If globalization is subject to no rules other than those designed to facilitate the daily business of multinational corporations, it will inevitably frustrate the realization of Catholic social teaching. In its present incarnation, globalization impinges negatively on every dimension of this teaching. The forging of a global market, in which footloose business can roam the globe in search of the cheapest most exploitable workers, has dramatically unleashed the forces of wage competition. In doing so, it has undermined the payment of just wages. Wages in the Nike Economy have never been linked to the value of the contribution that workers make. Now, workers in the industrialized world are also increasingly excluded from the fruits of their labors. 

The globalized market has also made it easier for companies to take advantage of abominable employment conditions in countries where workers are denied rights of free association and collective bargaining. The denial of these fundamental human rights has blocked workers from forming unions that can improve working conditions. This has helped preserve conditions that are fundamentally at odds with the Catholic principle that work should be consistent with human dignity and contribute to the fulfillment of persons as human beings. Rather than seeing such conditions diminish, we are seeing them spread. Sweat shops are even returning to America. The denial of rights of free association and collective bargaining is at odds with Catholic teaching, which enjoins workers to engage in self-help activities. It also instructs states not to prohibit unions which are described as an essential and basic right of labor.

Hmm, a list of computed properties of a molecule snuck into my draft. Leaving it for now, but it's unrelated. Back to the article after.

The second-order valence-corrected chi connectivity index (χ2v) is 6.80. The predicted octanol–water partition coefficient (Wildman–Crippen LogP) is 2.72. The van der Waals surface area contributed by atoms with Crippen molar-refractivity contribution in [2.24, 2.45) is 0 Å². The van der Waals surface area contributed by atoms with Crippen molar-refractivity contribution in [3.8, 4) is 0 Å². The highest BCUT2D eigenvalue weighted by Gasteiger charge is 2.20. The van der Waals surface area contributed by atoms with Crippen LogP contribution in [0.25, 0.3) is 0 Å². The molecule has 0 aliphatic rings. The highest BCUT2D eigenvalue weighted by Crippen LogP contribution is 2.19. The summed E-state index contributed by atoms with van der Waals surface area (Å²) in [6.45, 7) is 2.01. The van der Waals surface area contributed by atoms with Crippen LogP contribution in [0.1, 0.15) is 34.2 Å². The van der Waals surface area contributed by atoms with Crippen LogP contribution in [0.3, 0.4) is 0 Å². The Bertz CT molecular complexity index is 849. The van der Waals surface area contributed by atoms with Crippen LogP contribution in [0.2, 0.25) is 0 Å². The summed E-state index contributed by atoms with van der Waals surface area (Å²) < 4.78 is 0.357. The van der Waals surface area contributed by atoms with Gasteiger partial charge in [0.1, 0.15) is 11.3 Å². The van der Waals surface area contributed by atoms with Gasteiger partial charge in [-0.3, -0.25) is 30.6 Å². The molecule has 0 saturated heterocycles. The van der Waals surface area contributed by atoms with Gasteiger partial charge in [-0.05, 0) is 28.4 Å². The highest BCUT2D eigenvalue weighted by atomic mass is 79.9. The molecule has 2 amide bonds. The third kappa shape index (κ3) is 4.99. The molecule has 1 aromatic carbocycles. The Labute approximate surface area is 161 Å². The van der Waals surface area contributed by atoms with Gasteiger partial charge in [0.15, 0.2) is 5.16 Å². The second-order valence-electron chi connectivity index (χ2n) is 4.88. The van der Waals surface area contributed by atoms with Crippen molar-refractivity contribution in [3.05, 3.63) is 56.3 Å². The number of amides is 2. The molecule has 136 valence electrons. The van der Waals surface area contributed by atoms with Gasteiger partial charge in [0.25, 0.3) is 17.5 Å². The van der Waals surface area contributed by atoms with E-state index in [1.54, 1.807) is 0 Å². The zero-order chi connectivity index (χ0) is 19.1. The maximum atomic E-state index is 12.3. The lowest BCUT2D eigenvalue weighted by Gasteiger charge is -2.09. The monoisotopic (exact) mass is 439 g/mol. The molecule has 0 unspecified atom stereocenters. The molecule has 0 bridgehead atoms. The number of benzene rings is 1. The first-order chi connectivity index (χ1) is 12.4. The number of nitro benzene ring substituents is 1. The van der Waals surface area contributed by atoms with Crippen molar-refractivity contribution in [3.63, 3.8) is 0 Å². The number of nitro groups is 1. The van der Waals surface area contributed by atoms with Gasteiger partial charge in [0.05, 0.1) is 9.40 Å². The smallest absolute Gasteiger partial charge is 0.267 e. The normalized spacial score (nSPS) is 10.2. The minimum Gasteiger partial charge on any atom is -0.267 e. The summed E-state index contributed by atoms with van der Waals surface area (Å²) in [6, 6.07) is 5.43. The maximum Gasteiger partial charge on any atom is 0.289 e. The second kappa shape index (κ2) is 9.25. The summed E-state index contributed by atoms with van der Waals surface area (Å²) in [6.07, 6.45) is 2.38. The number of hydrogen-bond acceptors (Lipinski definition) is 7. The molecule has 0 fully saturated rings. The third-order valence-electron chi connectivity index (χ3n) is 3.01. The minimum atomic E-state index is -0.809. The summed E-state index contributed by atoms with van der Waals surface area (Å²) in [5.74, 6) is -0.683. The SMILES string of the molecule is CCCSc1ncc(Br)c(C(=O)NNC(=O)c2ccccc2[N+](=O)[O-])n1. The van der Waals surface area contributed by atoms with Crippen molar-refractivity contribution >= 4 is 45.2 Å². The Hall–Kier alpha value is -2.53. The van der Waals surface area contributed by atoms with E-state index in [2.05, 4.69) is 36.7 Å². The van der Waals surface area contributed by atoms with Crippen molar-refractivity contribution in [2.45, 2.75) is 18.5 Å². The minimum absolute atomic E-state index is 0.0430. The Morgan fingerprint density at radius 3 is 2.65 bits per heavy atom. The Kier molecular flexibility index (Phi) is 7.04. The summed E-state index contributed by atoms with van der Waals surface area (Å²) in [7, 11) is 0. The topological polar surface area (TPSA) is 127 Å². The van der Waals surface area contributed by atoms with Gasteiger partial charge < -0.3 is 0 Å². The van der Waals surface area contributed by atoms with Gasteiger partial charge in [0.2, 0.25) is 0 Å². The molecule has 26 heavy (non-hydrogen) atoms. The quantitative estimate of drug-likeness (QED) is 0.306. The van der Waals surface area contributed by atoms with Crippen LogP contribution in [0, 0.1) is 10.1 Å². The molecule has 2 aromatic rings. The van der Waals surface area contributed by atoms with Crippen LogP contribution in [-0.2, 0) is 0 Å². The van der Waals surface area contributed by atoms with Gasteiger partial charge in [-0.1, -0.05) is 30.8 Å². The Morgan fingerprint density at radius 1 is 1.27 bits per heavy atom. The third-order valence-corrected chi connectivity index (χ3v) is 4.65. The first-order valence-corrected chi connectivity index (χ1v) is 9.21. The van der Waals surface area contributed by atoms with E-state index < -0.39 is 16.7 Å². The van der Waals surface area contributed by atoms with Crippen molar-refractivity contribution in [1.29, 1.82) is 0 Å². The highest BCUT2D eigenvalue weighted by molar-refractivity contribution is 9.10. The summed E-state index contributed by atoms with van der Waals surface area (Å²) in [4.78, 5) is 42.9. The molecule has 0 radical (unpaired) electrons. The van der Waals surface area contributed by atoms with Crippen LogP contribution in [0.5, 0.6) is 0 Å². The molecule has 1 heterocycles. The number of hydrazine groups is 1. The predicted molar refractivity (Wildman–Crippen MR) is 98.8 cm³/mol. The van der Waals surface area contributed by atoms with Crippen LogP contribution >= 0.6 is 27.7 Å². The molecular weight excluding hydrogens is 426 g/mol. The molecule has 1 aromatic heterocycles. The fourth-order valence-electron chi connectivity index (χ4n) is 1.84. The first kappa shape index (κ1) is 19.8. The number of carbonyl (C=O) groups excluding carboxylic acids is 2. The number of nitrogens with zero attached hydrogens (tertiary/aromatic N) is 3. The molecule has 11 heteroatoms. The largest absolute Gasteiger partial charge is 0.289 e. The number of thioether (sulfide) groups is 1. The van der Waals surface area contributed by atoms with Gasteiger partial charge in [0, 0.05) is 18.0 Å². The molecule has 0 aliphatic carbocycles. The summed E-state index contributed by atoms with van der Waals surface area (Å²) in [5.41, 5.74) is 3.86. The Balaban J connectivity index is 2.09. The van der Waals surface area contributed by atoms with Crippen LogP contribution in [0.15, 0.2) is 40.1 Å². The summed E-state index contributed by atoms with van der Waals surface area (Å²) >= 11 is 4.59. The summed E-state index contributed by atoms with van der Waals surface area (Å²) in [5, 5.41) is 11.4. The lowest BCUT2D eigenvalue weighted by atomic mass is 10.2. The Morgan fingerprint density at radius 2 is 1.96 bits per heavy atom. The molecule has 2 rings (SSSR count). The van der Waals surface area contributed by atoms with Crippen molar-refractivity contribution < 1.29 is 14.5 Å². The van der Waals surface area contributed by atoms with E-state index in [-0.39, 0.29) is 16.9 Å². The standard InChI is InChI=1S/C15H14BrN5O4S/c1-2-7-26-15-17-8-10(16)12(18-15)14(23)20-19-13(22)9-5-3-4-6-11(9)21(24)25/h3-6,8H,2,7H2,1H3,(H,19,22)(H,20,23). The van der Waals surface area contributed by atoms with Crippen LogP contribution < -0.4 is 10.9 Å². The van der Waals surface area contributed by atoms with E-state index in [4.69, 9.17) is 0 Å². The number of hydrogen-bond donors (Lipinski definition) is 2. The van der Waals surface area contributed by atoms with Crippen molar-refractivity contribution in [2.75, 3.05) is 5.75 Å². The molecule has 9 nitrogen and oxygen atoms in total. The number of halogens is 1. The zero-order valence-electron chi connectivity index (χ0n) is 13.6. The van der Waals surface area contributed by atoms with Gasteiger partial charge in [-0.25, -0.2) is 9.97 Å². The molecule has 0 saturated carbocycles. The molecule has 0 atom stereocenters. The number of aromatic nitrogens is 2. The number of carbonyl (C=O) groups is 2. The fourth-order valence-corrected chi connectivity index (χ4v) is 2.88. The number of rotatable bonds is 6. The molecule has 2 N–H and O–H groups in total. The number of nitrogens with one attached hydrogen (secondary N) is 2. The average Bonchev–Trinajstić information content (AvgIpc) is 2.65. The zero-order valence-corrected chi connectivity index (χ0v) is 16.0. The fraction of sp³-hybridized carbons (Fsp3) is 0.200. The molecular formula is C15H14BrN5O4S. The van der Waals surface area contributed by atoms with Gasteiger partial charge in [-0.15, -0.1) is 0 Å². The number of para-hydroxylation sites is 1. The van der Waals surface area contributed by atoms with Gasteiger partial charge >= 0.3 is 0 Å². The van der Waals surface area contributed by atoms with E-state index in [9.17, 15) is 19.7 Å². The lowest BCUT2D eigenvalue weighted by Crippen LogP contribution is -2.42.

Finally, the economic collapse in east Asia has shown how the creation of global financial markets has introduced new forces of economic instability. These forces threaten our ability to achieve and sustain full employment. If we cannot ensure full employment, then the notion of a right to work is rendered meaningless.

The AFL-CIO and the international trade union movement are committed to having core labor standards, as defined by the International Labor Organization (ILO), enshrined as the foundation of the global economy. These core labor standards are:

(1) freedom of association and the effective recognition of the right to collective bargaining;

(2) the elimination of all forms of forced or compulsory labor;

(3) the effective abolition of child labor; and 

(4) the elimination of discrimination in respect of employment and occupation.